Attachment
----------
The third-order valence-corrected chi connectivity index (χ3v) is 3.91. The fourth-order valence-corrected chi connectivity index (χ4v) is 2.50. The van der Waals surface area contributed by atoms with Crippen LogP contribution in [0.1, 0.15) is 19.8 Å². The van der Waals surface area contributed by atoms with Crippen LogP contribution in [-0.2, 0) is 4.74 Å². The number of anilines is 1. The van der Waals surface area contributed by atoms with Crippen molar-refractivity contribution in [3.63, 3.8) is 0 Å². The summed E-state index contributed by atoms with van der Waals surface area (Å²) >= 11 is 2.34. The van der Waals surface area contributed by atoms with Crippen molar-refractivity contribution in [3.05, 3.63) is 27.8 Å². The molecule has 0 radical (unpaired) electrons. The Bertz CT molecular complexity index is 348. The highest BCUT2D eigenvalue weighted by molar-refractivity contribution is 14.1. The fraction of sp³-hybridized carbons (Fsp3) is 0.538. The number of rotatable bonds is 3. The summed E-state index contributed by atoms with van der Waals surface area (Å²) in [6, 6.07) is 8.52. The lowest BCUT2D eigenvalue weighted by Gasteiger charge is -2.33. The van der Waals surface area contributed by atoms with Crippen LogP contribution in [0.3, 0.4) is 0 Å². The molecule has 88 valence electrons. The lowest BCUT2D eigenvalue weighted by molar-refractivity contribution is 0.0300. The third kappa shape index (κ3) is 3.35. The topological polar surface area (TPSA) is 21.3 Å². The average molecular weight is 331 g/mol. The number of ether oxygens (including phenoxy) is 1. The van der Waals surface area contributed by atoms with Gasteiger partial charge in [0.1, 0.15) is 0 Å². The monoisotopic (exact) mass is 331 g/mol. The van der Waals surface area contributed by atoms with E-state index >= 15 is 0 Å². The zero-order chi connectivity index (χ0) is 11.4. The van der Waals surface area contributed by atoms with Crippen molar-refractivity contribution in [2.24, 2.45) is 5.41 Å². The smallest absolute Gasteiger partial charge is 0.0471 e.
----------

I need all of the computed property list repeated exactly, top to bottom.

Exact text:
The third-order valence-corrected chi connectivity index (χ3v) is 3.91. The fourth-order valence-corrected chi connectivity index (χ4v) is 2.50. The van der Waals surface area contributed by atoms with Crippen LogP contribution in [0.1, 0.15) is 19.8 Å². The van der Waals surface area contributed by atoms with Crippen LogP contribution in [-0.2, 0) is 4.74 Å². The number of anilines is 1. The van der Waals surface area contributed by atoms with Crippen molar-refractivity contribution in [3.63, 3.8) is 0 Å². The summed E-state index contributed by atoms with van der Waals surface area (Å²) >= 11 is 2.34. The van der Waals surface area contributed by atoms with Crippen molar-refractivity contribution in [3.05, 3.63) is 27.8 Å². The molecule has 0 radical (unpaired) electrons. The Bertz CT molecular complexity index is 348. The highest BCUT2D eigenvalue weighted by molar-refractivity contribution is 14.1. The fraction of sp³-hybridized carbons (Fsp3) is 0.538. The number of rotatable bonds is 3. The summed E-state index contributed by atoms with van der Waals surface area (Å²) in [6, 6.07) is 8.52. The lowest BCUT2D eigenvalue weighted by Gasteiger charge is -2.33. The van der Waals surface area contributed by atoms with Crippen LogP contribution in [0.3, 0.4) is 0 Å². The molecule has 88 valence electrons. The lowest BCUT2D eigenvalue weighted by molar-refractivity contribution is 0.0300. The third kappa shape index (κ3) is 3.35. The topological polar surface area (TPSA) is 21.3 Å². The average molecular weight is 331 g/mol. The number of ether oxygens (including phenoxy) is 1. The van der Waals surface area contributed by atoms with Gasteiger partial charge in [0.1, 0.15) is 0 Å². The monoisotopic (exact) mass is 331 g/mol. The van der Waals surface area contributed by atoms with E-state index >= 15 is 0 Å². The zero-order chi connectivity index (χ0) is 11.4. The van der Waals surface area contributed by atoms with Crippen molar-refractivity contribution in [2.24, 2.45) is 5.41 Å². The smallest absolute Gasteiger partial charge is 0.0471 e.